Read Anagrams Online

Authors: Lorrie Moore

Tags: #Adult, #Contemporary

Anagrams

Acclaim for
LORRIE MOORE
and
ANAGRAMS

“The very talented Lorrie Moore has always enjoyed a fabulous reputation among critics for her bittersweet humor, graceful writing, and sensitive insights.… She proves how much she deserves that reputation—and a larger reading audience.”


USA Today

“The most astute and lasting [writer] … of her generation.”


The New York Times Book Review

“Lorrie Moore is a terrifically beguiling writer.”

—The Plain Dealer

“A gift for going to the heart of heartache, for details that make your own skin tingle in recognition and for finding the absurd humor in human endeavor.”

—Los Angeles Herald-Examiner

“Moore is a talented writer—startlingly talented.… Her micro-managed descriptive prose shows genius, precisely pinning fluttering phenomena.”


New York

“Lorrie Moore is dazzling, funny, and smart.”

—John Casey

“A wonderful novel—bold, exhilarating, mysterious and merry.”


The Sunday Times
(London)

“America’s most wry and radiant comic writer.… Her books [are] compact, perfectly sculpted comic masterpieces.… Moore’s piquant wit and intellectual grace mesh beautifully.”


Harper’s Bazaar

“Hilarious, sparky and very tender,
Anagrams
is the work of an outstanding talent.”


The Independent
(London)

“Moore is marvelously in control of her material, has a nice critical sense of humour, and a flair which reminded me of Isherwood and Sally Bowles, and Capote and Holly Golightly.”


The Guardian
(London)


Anagrams
is cleverly constructed and enchanting, full of funny one-liners and sharp observations about life for the over-30s. It is also, under the sparkle, deeply moving, playful and ingenious, as one would expect.”


Cosmopolitan

LORRIE MOORE

ANAGRAMS

Lorrie Moore is the author of the story collections
Birds of America, Self-Help
, and
Like Life
, and the novels
Who Will Run the Frog Hospital?
and
Anagrams
. Her work has appeared in
The New Yorker, The Best American Short Stories
, and
Prize Stories: The O. Henry Awards
. She is a professor of English at the University of Wisconsin in Madison.

ALSO BY LORRIE MOORE

Birds of America

Self-Help

Like Life

Who Will Run the Frog Hospital?

FIRST VINTAGE CONTEMPORARIES EDITION, MARCH
2007

Copyright © 1986 by M. L. Moore

All rights reserved. Published in the United States by Vintage Books, a division of Random House, Inc., New York, and in Canada by Random House of Canada Limited, Toronto. Originally published in hardcover in the United States by Alfred A. Knopf, Inc., New York, in 1986.

Vintage and colophon are registered trademarks and Vintage Contemporaries is a trademark of Random House, Inc.

This is a work of fiction. Names, characters, places, and incidents either are the product of the author’s imagination or are used fictitiously. Any resemblance to actual persons, living or dead, events, or locales is entirely coincidental.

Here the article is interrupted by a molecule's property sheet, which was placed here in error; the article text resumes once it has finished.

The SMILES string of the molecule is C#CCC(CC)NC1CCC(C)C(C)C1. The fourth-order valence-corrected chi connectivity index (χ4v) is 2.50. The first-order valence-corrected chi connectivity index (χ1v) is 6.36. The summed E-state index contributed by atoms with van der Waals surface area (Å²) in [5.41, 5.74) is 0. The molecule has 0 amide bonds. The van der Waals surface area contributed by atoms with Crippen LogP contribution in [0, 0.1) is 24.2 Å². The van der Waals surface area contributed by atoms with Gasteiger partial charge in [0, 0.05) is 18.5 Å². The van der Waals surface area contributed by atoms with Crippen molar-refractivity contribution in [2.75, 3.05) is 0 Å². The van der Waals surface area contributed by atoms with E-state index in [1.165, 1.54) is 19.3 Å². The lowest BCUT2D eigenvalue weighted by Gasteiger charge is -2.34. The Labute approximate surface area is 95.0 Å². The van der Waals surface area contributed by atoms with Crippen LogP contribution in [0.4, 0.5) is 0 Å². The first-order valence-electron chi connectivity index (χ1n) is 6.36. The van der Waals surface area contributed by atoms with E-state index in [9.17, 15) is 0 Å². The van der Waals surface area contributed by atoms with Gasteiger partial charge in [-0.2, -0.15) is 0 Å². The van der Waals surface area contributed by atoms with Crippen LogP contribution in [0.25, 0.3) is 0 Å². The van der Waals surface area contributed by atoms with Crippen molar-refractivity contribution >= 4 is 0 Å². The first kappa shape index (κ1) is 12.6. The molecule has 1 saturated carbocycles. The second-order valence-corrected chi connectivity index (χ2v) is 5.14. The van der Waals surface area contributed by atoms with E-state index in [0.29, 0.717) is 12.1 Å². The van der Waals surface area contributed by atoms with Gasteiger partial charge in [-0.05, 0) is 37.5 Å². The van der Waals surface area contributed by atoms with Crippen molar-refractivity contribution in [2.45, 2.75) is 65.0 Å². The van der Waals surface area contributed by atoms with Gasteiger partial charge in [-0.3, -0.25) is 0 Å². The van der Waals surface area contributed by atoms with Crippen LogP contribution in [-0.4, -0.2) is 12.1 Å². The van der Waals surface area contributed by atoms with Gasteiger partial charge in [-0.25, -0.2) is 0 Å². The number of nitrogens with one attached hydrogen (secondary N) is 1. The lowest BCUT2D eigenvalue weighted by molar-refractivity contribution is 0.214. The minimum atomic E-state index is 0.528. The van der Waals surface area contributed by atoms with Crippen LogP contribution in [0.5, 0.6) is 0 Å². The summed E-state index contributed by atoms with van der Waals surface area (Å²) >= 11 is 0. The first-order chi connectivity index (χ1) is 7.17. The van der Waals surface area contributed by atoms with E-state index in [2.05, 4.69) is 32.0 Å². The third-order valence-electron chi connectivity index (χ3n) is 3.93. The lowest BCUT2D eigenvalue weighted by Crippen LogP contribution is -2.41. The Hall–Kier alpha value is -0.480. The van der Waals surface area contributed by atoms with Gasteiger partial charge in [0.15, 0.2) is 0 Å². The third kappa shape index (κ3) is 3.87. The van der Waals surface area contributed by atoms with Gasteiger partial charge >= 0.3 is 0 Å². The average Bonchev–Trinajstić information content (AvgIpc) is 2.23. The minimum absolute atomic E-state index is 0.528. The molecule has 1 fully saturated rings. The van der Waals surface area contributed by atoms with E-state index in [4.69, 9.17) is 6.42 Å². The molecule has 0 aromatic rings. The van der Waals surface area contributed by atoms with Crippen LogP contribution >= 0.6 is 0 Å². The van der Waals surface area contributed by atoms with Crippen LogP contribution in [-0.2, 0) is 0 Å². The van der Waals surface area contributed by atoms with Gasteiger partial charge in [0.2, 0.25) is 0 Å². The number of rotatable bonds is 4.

Grateful acknowledgment is made to the following for permission to reprint previously published material:

Mills Music Inc
.: Excerpt from the lyrics to “St. James Infirmary,” by Joe Primrose. Copyright 1929 by Mills Music Inc. Copyright renewed. Used with permission. All rights reserved.

W. W. Norton & Company, Inc
. : Excerpt from “Through the Looking Glass” from
Alice in Wonderland
by Lewis Carroll, Norton Critical edition, edited by Donald J. Gray. Copyright © 1971 by W. W. Norton & Company, Inc. Reprinted by permission of W. W. Norton & Company, Inc.

The Library of Congress has cataloged the Knopf edition as follows:
Moore, Lorrie.
Anagrams : a novel / Lorrie Moore.—1st ed.
p.  cm.
1. Women—Fiction. I. Title.
PS3563.O6225 A8   1986
813′.54—dc19    86-45280

eISBN: 978-0-307-81687-0

www.vintagebooks.com

v3.1

Contents
Acknowledgments

For their helpfulness and support, many thanks go to the following: Victoria Wilson, Melanie Jackson, Joe Bellamy, Alison Lurie, Richard Estell, Margaret Moore, Mike Sangria, Sheila Schwartz, Gary Mailman, Kelly Cherry (and her typewriter), Ron Wallace, and my parents. My gratitude also to Yaddo, where part of this book was written.

The word
mammoth
is derived from the Tartar word
mamma
meaning “the earth” … From this some mistakenly came to believe that the great beast had always lived underground, burrowing like a big mole. And they were sure it died when it came to the surface and breathed fresh air!

—Roy Chapman Andrews
All About Strange Beasts of the Past

I shall be telling this with a sigh …

—Robert Frost
“The Road Not Taken”

I don’t think there’s anything in that black bag for me.

—Judy Garland
The Wizard of Oz

   1   
ESCAPE FROM THE INVASION
OF THE LOVE-KILLERS

G
ERARD
M
AINES LIVED ACROSS THE HALL
from a woman named Benna, who four minutes into any conversation always managed to say the word
penis
. He was not a prude, but, nonetheless, it made him wince. He worked with children all day, taught a kind of aerobics to pre-schoolers, and the most extreme language he was likely to hear seemed to him to be in code, in acronyms, or maybe even in German—
boo-boo, finky, peenick—
words that were difficult to figure out even in context, and words, therefore, from which he felt quite safe. He suspected it was not unlike people he knew who hated operas in translation. “Believe me,” they would explain, “you just don’t want to know what they’re saying.”

Today they were talking about families.

“Fathers and sons,” she said, “they’re like governments: always having sword fights with their penises.”

“Really,” said Gerard, sitting at her kitchen table, gulping at